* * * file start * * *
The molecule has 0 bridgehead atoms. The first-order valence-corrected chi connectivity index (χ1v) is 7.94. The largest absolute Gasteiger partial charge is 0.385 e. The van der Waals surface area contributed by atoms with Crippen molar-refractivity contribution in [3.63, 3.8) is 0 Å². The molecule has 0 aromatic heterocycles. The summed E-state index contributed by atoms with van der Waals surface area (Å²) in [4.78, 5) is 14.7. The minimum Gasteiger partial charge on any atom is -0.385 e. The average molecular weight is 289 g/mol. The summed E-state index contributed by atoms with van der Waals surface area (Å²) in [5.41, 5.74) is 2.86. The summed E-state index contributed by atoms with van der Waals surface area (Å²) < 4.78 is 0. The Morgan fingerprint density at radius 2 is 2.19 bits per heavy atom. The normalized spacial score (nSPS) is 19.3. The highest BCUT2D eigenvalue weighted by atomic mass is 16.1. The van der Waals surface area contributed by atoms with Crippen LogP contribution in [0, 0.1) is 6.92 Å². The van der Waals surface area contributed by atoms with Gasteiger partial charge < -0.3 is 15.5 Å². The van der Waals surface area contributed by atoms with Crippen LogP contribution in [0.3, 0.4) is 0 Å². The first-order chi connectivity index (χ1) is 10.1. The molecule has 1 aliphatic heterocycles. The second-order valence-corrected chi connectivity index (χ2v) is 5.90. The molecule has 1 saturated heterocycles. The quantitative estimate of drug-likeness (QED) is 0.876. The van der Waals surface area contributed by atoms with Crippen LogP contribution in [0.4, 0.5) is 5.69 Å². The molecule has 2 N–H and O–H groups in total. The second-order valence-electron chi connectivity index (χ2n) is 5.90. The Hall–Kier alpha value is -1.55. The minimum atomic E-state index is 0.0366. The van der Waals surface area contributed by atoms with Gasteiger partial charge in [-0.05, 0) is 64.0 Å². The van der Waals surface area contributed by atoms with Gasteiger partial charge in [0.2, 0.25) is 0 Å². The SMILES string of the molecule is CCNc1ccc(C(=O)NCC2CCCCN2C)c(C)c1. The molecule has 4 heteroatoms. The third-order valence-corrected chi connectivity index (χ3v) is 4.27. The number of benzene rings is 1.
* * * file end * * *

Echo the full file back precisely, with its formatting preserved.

The molecule has 0 bridgehead atoms. The first-order valence-corrected chi connectivity index (χ1v) is 7.94. The largest absolute Gasteiger partial charge is 0.385 e. The van der Waals surface area contributed by atoms with Crippen molar-refractivity contribution in [3.63, 3.8) is 0 Å². The molecule has 0 aromatic heterocycles. The summed E-state index contributed by atoms with van der Waals surface area (Å²) in [4.78, 5) is 14.7. The minimum Gasteiger partial charge on any atom is -0.385 e. The average molecular weight is 289 g/mol. The summed E-state index contributed by atoms with van der Waals surface area (Å²) in [5.41, 5.74) is 2.86. The summed E-state index contributed by atoms with van der Waals surface area (Å²) < 4.78 is 0. The Morgan fingerprint density at radius 2 is 2.19 bits per heavy atom. The normalized spacial score (nSPS) is 19.3. The highest BCUT2D eigenvalue weighted by atomic mass is 16.1. The van der Waals surface area contributed by atoms with Crippen LogP contribution in [0, 0.1) is 6.92 Å². The van der Waals surface area contributed by atoms with Gasteiger partial charge < -0.3 is 15.5 Å². The van der Waals surface area contributed by atoms with Crippen LogP contribution in [0.3, 0.4) is 0 Å². The first-order chi connectivity index (χ1) is 10.1. The molecule has 1 aliphatic heterocycles. The second-order valence-corrected chi connectivity index (χ2v) is 5.90. The molecule has 1 saturated heterocycles. The quantitative estimate of drug-likeness (QED) is 0.876. The van der Waals surface area contributed by atoms with Crippen LogP contribution in [0.4, 0.5) is 5.69 Å². The molecule has 2 N–H and O–H groups in total. The second-order valence-electron chi connectivity index (χ2n) is 5.90. The Hall–Kier alpha value is -1.55. The minimum atomic E-state index is 0.0366. The van der Waals surface area contributed by atoms with Gasteiger partial charge in [-0.05, 0) is 64.0 Å². The van der Waals surface area contributed by atoms with Gasteiger partial charge in [0.2, 0.25) is 0 Å². The SMILES string of the molecule is CCNc1ccc(C(=O)NCC2CCCCN2C)c(C)c1. The molecule has 4 heteroatoms. The third-order valence-corrected chi connectivity index (χ3v) is 4.27. The number of benzene rings is 1.